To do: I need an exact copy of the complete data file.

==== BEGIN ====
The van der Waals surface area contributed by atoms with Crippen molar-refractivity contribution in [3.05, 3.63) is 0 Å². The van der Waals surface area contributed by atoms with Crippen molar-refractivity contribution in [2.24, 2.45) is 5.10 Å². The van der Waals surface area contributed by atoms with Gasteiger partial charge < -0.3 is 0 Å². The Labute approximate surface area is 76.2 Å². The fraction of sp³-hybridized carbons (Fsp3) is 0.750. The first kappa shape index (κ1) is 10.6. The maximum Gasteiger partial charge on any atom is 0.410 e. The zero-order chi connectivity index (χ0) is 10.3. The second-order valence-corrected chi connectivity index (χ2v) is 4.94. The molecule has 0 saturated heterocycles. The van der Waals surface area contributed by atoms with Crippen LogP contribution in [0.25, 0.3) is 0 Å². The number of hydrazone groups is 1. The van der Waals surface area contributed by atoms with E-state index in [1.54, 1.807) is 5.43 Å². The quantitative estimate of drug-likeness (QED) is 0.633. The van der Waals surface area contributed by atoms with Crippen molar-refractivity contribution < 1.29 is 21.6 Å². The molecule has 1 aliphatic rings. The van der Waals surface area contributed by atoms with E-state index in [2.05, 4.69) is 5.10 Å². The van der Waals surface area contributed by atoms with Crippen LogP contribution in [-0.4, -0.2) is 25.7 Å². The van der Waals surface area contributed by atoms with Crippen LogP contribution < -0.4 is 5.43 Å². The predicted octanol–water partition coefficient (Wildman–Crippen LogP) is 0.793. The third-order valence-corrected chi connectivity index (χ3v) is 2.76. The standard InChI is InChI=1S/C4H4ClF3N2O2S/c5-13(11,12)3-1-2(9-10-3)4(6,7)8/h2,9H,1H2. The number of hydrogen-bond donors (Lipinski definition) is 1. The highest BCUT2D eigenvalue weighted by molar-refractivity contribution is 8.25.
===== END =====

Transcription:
The van der Waals surface area contributed by atoms with Crippen molar-refractivity contribution in [3.05, 3.63) is 0 Å². The van der Waals surface area contributed by atoms with Crippen molar-refractivity contribution in [2.24, 2.45) is 5.10 Å². The van der Waals surface area contributed by atoms with Gasteiger partial charge < -0.3 is 0 Å². The Labute approximate surface area is 76.2 Å². The fraction of sp³-hybridized carbons (Fsp3) is 0.750. The first kappa shape index (κ1) is 10.6. The maximum Gasteiger partial charge on any atom is 0.410 e. The zero-order chi connectivity index (χ0) is 10.3. The second-order valence-corrected chi connectivity index (χ2v) is 4.94. The molecule has 0 saturated heterocycles. The van der Waals surface area contributed by atoms with Crippen LogP contribution in [0.25, 0.3) is 0 Å². The number of hydrazone groups is 1. The van der Waals surface area contributed by atoms with E-state index in [1.54, 1.807) is 5.43 Å². The quantitative estimate of drug-likeness (QED) is 0.633. The van der Waals surface area contributed by atoms with Crippen molar-refractivity contribution < 1.29 is 21.6 Å². The molecule has 1 aliphatic rings. The van der Waals surface area contributed by atoms with E-state index in [2.05, 4.69) is 5.10 Å². The van der Waals surface area contributed by atoms with Crippen LogP contribution in [-0.4, -0.2) is 25.7 Å². The van der Waals surface area contributed by atoms with Crippen LogP contribution < -0.4 is 5.43 Å². The predicted octanol–water partition coefficient (Wildman–Crippen LogP) is 0.793. The third-order valence-corrected chi connectivity index (χ3v) is 2.76. The standard InChI is InChI=1S/C4H4ClF3N2O2S/c5-13(11,12)3-1-2(9-10-3)4(6,7)8/h2,9H,1H2. The number of hydrogen-bond donors (Lipinski definition) is 1. The highest BCUT2D eigenvalue weighted by molar-refractivity contribution is 8.25.